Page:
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Mantophasmatodea (Heelwalkers): fossils

The extinct species (Rhaptophasma kerneggeri) is preserved in 45 million year old Baltic amber from the Eocene epoch. Baltic amber originates from forests that once covered an area encompassing the Baltic Sea and Scandanavian Peninsula suggesting that Mantophasmatodea used to be far more widespread in distribution than they are today. Current locality records, which are centred in the extreme south-western part of Africa, together with the fact that heelwalkers have not yet been discovered in well-studied areas such as North America, Europe and Australia, indicates that the extant species are representatives of a small relictual order with a very restricted distribution. Mantophasmatodea are likely to have been around for much longer than 45 million years, since fossils of sister groups such as the Orthoptera have been dated back to the Carboniferous period (296-354 million years ago).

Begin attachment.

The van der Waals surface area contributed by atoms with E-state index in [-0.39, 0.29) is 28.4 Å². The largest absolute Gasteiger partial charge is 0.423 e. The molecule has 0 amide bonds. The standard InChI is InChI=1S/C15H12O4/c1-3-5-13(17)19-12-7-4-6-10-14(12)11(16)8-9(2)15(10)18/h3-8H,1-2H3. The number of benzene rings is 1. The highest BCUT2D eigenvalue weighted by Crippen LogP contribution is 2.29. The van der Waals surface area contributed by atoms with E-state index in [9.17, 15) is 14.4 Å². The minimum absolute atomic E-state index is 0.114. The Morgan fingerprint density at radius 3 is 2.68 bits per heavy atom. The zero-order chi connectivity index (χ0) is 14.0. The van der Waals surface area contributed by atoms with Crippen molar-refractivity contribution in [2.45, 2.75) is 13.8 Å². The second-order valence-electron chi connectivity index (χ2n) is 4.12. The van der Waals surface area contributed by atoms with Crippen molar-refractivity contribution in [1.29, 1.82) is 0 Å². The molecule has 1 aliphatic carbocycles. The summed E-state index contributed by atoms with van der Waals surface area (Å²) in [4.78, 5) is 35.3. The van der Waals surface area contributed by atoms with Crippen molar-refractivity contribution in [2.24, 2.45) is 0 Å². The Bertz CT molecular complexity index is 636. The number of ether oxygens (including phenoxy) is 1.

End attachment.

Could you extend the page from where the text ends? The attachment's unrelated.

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Web page development and text by Simon van Noort (Iziko South African Museum) and Mike Picker (University of Cape Town).

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